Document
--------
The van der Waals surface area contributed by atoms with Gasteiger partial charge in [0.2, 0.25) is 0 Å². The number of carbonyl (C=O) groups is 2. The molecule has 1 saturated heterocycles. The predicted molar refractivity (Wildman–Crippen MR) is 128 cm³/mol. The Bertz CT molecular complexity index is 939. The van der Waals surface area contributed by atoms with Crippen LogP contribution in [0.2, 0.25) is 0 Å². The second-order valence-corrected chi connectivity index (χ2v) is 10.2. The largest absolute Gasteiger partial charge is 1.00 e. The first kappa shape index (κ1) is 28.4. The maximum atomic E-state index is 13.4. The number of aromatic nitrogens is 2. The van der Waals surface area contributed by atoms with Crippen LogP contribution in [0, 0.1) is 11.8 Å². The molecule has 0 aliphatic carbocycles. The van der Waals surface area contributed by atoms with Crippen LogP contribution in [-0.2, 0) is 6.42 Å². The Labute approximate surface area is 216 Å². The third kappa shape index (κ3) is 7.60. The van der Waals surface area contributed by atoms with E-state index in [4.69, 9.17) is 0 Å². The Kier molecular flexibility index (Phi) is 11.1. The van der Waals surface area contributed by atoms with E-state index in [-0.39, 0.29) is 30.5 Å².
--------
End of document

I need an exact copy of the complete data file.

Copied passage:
The van der Waals surface area contributed by atoms with Gasteiger partial charge in [0.2, 0.25) is 0 Å². The number of carbonyl (C=O) groups is 2. The molecule has 1 saturated heterocycles. The predicted molar refractivity (Wildman–Crippen MR) is 128 cm³/mol. The Bertz CT molecular complexity index is 939. The van der Waals surface area contributed by atoms with Crippen LogP contribution in [0.2, 0.25) is 0 Å². The second-order valence-corrected chi connectivity index (χ2v) is 10.2. The largest absolute Gasteiger partial charge is 1.00 e. The first kappa shape index (κ1) is 28.4. The maximum atomic E-state index is 13.4. The number of aromatic nitrogens is 2. The van der Waals surface area contributed by atoms with Crippen LogP contribution in [0, 0.1) is 11.8 Å². The molecule has 0 aliphatic carbocycles. The van der Waals surface area contributed by atoms with Crippen LogP contribution in [-0.2, 0) is 6.42 Å². The Labute approximate surface area is 216 Å². The third kappa shape index (κ3) is 7.60. The van der Waals surface area contributed by atoms with E-state index in [4.69, 9.17) is 0 Å². The Kier molecular flexibility index (Phi) is 11.1. The van der Waals surface area contributed by atoms with E-state index in [-0.39, 0.29) is 30.5 Å².